1. That’s a very sound selection process, and it definitely keeps you fishing for a bigger fish (and a better translator). I’ve posted it as a guide for translators who want to work with reliable agencies, so they may well learn how not to succumb to “ponding”.

  2. AnIdealWord says:

    I understand the need for quality but I think if every agency insisted on 5 years experience they would soon run themselves out of a business because no one new would be able to break into the field. Yes, experience is undeniably good and will almost always lead to better and/or more consistent results but there are other ways to test ability and people who have been around 5+ years had ability when they started which they have honed.

    • Ken says:

      You’re right, Bethan. But we aren’t like all those other agencies.

  3. Harry says:

    What do you mean by In-country native speakers? They live in the US or their native country? I have several workers that have never even been to the states and simply work via the net.

    • Ken says:

      We value our state-side linguists for their work into English, and their understanding of US cultural nuance, but for us in-country means in the country. We want people who are living their life in the langauge our client’s want to speak in.

  4. The Circuit says:

    One would hope that an acredited linguist was good at their job. However, I also feel that most anyone can prep for and pass a test. The true litmus is goals 2 and 4.

  5. In the Steps, the second number one refers to Peck. Do you administor a subject-specific test for each assignment?

    • Ken says:

      Peck as in “Hunt and Peck.” We do not do a subject-specific test for each assignment. New linguists are audited more closely than the old hands.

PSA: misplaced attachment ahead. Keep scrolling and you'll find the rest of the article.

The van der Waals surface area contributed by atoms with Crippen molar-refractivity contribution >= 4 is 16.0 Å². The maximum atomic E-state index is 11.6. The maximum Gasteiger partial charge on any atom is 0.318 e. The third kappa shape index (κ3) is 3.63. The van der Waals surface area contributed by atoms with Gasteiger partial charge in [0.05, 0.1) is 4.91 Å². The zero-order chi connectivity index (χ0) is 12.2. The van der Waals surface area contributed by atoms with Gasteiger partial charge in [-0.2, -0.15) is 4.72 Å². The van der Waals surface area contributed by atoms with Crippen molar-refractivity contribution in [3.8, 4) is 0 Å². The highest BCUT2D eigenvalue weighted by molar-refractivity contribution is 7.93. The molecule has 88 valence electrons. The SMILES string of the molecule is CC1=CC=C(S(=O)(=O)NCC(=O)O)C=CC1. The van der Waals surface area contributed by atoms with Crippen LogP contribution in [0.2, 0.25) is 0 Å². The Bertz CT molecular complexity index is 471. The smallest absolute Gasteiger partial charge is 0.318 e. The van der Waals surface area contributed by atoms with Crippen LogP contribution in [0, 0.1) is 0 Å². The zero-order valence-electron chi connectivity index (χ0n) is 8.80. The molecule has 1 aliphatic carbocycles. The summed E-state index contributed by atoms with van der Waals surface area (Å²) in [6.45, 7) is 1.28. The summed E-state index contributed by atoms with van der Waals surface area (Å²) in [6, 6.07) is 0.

6. Transperfect has a nice website. How can a prospective client differentiate between them and say, 1-800-translate?

    • Ken says:

      By reading my blog?

  7. Preferential vs. pool recruitment would depend on the size of the company, no?

    • Ken says:

      Agreed. I think smaller firms have better incentives to resist the siren call of the carp pond.

  8. Picking the translator for the job is best. I totally agree. But, when you have a few “better” translators, they seem to get all the work. How do you go about making the rest of the pool “worthy” of being picked?

    • Ken says:

      Good question. I wish I had a better answer. It’s a never-ending struggle for our project managers, Ronnie. We try to have back-up teams practiced and ready to go as per our best practice, but with the Key Performance Indicator for operation team members provided by customer satisfaction survey, PMs are naturally reluctant to rock the boat by switching horses in the middle of an engagement.

  9. Ken, did you eat the bullhead (hornpout) are was it just for fun? Growing up, my dad always had us cut the line when we caught one.

    • Ken says:

      Breakfast the next day, flour, salt and pepper, fried in butter. I prefer them to trout. Your dad probably didn’t want you tangling with that dorsal spine, which can leave a painful wound prone to infection.

  10. I agree with the goals, but I think 5 years experience is a bit high. As with any profession, some people just “get it” faster and a very qualified applicant my not apply if that requirement is posted with the job. I look at potential as well as experience.